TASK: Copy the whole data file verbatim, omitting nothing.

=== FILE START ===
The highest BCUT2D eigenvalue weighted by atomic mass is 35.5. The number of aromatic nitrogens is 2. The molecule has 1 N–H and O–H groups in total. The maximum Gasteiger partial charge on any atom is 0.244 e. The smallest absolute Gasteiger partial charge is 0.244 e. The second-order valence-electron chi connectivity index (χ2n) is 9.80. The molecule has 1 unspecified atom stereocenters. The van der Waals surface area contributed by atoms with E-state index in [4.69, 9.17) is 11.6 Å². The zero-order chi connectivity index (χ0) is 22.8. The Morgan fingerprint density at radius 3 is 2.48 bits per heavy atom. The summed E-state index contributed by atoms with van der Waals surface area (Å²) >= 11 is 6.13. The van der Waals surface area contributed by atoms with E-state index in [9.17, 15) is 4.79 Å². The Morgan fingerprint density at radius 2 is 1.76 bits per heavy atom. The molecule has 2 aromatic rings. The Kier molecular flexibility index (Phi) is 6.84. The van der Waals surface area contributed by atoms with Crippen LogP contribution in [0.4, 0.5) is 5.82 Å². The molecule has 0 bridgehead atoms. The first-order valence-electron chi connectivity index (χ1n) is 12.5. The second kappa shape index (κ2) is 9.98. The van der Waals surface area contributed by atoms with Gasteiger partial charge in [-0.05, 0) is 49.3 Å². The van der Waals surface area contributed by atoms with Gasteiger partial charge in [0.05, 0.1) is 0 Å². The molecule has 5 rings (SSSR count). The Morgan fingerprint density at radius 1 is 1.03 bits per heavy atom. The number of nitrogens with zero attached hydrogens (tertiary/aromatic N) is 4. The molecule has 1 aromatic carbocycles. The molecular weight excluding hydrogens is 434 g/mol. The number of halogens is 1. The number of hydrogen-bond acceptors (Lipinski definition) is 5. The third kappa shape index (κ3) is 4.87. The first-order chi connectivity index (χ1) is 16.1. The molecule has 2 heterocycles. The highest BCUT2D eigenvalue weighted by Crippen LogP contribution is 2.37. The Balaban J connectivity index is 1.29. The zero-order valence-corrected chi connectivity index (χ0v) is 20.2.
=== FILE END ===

The highest BCUT2D eigenvalue weighted by atomic mass is 35.5. The number of aromatic nitrogens is 2. The molecule has 1 N–H and O–H groups in total. The maximum Gasteiger partial charge on any atom is 0.244 e. The smallest absolute Gasteiger partial charge is 0.244 e. The second-order valence-electron chi connectivity index (χ2n) is 9.80. The molecule has 1 unspecified atom stereocenters. The van der Waals surface area contributed by atoms with E-state index in [4.69, 9.17) is 11.6 Å². The zero-order chi connectivity index (χ0) is 22.8. The Morgan fingerprint density at radius 3 is 2.48 bits per heavy atom. The summed E-state index contributed by atoms with van der Waals surface area (Å²) >= 11 is 6.13. The van der Waals surface area contributed by atoms with E-state index in [9.17, 15) is 4.79 Å². The Morgan fingerprint density at radius 2 is 1.76 bits per heavy atom. The molecule has 2 aromatic rings. The Kier molecular flexibility index (Phi) is 6.84. The van der Waals surface area contributed by atoms with Crippen LogP contribution in [0.4, 0.5) is 5.82 Å². The molecule has 0 bridgehead atoms. The first-order valence-electron chi connectivity index (χ1n) is 12.5. The second kappa shape index (κ2) is 9.98. The van der Waals surface area contributed by atoms with Gasteiger partial charge in [-0.05, 0) is 49.3 Å². The van der Waals surface area contributed by atoms with Gasteiger partial charge in [0.05, 0.1) is 0 Å². The molecule has 5 rings (SSSR count). The Morgan fingerprint density at radius 1 is 1.03 bits per heavy atom. The number of nitrogens with zero attached hydrogens (tertiary/aromatic N) is 4. The molecule has 1 aromatic carbocycles. The molecular weight excluding hydrogens is 434 g/mol. The number of halogens is 1. The number of hydrogen-bond acceptors (Lipinski definition) is 5. The third kappa shape index (κ3) is 4.87. The first-order chi connectivity index (χ1) is 16.1. The molecule has 2 heterocycles. The highest BCUT2D eigenvalue weighted by Crippen LogP contribution is 2.37. The Balaban J connectivity index is 1.29. The zero-order valence-corrected chi connectivity index (χ0v) is 20.2.